Sue Dymoke's book is a much needed antidote to the ubiquitous guides to poetry analysis. Once FR Leavis and his gang had teachers and pupils trawling through the minutiae of poems until the whole became lost in the sum of the parts. Now poetry teaching, in these days of literacy rather than literature teaching, has become an opportunity to spot the technical term or linguistic feature.
The effect of both these aims is to enable children to appreciate the craft of writing a poem: the way poets have of compressing whole worlds into a single word, of allowing a phrase to resonate far beyond the limited parameters of poetic form. Arguably both approaches miss that crucial element of poetry - cadence. They do not hear the elusive way that meaning is carried in sound.
As Sue Dymoke's careful study of previous research into the teaching of poetry demonstrates, the effect of over-analysing poetry is to kill its appreciation and to miss the point of reading it in the first place. Her book draws heavily on authors who advocate a practical approach to teaching poetry. She outlines their positions clearly and fills her book with practical ways of putting their ideas into action.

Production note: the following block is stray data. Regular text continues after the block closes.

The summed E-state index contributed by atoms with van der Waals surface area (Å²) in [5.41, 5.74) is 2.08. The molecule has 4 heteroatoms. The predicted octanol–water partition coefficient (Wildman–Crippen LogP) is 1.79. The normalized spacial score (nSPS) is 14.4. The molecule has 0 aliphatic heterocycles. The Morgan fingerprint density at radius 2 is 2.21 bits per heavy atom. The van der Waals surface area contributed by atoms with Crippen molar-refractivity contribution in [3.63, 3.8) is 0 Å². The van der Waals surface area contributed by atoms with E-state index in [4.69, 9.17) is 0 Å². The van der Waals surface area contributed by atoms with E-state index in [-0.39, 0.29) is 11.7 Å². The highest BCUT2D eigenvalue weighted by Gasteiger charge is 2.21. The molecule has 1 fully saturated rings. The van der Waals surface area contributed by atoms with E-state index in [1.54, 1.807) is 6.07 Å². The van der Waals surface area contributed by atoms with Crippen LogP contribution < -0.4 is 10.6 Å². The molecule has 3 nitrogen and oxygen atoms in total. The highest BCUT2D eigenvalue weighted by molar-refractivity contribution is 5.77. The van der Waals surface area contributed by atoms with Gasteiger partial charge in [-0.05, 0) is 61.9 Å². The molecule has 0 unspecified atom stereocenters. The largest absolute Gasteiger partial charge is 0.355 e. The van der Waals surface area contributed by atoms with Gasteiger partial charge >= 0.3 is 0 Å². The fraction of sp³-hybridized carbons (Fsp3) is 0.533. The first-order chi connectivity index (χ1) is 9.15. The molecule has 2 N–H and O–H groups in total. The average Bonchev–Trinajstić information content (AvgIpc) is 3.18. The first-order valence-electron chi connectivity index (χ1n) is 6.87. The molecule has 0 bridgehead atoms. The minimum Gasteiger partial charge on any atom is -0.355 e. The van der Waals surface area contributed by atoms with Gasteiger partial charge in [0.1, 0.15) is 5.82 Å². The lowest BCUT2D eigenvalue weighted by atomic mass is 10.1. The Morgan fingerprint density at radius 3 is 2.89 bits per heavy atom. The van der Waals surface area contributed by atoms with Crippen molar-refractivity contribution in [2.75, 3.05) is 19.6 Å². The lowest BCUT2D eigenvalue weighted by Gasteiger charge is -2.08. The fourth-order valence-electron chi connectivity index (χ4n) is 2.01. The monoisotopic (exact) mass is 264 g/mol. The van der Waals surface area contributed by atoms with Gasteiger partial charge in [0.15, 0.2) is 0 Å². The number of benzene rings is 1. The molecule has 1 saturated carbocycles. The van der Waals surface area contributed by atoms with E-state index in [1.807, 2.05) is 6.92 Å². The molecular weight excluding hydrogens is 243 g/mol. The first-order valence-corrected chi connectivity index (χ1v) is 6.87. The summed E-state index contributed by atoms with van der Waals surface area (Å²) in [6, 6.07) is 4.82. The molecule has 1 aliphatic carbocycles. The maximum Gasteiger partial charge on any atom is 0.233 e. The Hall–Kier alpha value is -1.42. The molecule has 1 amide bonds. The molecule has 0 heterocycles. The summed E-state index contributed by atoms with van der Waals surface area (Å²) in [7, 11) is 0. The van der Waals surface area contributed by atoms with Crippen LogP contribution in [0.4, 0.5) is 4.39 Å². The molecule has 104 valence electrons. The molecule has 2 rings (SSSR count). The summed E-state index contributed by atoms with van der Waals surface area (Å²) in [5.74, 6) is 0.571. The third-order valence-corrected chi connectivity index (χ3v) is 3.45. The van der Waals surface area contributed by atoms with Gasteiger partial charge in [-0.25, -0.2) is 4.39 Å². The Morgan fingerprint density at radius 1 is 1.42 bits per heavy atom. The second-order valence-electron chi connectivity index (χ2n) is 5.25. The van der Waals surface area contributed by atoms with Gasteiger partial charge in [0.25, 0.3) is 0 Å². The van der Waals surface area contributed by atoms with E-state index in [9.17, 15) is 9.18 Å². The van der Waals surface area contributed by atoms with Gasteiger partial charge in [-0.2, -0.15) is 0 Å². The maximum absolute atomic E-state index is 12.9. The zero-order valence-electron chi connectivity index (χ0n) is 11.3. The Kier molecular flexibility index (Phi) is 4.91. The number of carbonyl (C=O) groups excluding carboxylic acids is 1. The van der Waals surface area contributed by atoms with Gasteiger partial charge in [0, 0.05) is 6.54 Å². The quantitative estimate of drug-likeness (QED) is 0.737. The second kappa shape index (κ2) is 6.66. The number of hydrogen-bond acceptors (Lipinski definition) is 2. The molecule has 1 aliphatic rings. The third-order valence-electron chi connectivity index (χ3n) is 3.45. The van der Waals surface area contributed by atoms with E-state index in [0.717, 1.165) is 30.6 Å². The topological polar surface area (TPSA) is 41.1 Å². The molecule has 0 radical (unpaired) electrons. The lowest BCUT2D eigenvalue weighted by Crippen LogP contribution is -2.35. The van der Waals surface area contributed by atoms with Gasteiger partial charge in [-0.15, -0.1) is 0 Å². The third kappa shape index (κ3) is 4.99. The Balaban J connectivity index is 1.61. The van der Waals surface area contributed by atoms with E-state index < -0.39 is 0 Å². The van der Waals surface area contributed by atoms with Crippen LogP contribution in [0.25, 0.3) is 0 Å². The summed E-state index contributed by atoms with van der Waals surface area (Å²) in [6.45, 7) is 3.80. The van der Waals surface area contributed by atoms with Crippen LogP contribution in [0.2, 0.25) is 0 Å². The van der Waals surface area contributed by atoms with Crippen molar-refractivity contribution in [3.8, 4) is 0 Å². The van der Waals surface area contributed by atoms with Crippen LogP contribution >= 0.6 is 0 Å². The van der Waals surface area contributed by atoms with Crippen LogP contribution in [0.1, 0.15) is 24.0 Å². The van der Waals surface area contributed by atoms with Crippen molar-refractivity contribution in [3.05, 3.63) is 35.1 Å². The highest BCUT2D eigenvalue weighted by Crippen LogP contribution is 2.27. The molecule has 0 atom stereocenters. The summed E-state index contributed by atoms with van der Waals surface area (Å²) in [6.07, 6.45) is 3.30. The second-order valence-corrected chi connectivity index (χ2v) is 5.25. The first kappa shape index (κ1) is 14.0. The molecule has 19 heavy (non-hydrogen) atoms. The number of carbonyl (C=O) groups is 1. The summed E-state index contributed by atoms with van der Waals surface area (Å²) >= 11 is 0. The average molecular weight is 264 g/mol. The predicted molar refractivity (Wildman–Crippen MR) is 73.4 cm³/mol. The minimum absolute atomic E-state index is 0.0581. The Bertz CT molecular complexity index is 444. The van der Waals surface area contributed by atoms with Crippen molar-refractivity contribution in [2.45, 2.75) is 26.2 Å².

Chapters two and three abound with research-inspired advice on how to get pupils, from key stage 2 onwards, writing. She advocates that they write first and draft later. To this end she includes a chapter on how to intervene in the drafting as well as use poets' drafts to learn more about poetic creation.
She looks too at assessing poetry and illustrates the way in which, in our criteria-driven culture, the absence of clear demands and guidelines on the writing of poetry, has led to its neglect.
This book is well worth reading for its clarity and wealth of ideas.
Bethan Marshall is a lecturer in English at Kings College, London.